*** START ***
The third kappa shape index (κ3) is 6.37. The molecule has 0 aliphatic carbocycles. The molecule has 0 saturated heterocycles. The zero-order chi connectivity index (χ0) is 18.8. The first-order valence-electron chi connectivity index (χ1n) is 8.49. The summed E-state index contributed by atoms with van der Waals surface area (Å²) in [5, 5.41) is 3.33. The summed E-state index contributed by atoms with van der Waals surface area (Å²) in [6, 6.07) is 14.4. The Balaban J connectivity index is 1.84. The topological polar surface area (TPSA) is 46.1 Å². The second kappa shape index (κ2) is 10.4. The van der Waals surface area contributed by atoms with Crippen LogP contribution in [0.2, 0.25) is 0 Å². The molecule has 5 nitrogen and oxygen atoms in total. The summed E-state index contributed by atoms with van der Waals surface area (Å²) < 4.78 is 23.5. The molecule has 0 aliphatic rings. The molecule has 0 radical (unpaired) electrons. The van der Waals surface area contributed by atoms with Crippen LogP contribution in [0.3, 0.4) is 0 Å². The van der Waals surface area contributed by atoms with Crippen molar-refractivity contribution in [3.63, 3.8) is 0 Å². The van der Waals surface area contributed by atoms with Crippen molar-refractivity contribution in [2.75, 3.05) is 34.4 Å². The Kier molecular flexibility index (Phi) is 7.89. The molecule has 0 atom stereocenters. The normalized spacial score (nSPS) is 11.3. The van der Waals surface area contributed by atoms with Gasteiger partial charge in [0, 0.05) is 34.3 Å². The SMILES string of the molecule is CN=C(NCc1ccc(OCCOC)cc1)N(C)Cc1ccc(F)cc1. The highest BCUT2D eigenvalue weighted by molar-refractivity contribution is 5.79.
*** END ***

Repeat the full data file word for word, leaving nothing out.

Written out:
The third kappa shape index (κ3) is 6.37. The molecule has 0 aliphatic carbocycles. The molecule has 0 saturated heterocycles. The zero-order chi connectivity index (χ0) is 18.8. The first-order valence-electron chi connectivity index (χ1n) is 8.49. The summed E-state index contributed by atoms with van der Waals surface area (Å²) in [5, 5.41) is 3.33. The summed E-state index contributed by atoms with van der Waals surface area (Å²) in [6, 6.07) is 14.4. The Balaban J connectivity index is 1.84. The topological polar surface area (TPSA) is 46.1 Å². The second kappa shape index (κ2) is 10.4. The van der Waals surface area contributed by atoms with Crippen LogP contribution in [0.2, 0.25) is 0 Å². The molecule has 5 nitrogen and oxygen atoms in total. The summed E-state index contributed by atoms with van der Waals surface area (Å²) < 4.78 is 23.5. The molecule has 0 aliphatic rings. The molecule has 0 radical (unpaired) electrons. The van der Waals surface area contributed by atoms with Crippen LogP contribution in [0.3, 0.4) is 0 Å². The van der Waals surface area contributed by atoms with Crippen molar-refractivity contribution in [3.63, 3.8) is 0 Å². The van der Waals surface area contributed by atoms with Crippen molar-refractivity contribution in [2.75, 3.05) is 34.4 Å². The Kier molecular flexibility index (Phi) is 7.89. The molecule has 0 atom stereocenters. The normalized spacial score (nSPS) is 11.3. The van der Waals surface area contributed by atoms with Gasteiger partial charge in [0, 0.05) is 34.3 Å². The SMILES string of the molecule is CN=C(NCc1ccc(OCCOC)cc1)N(C)Cc1ccc(F)cc1. The highest BCUT2D eigenvalue weighted by molar-refractivity contribution is 5.79.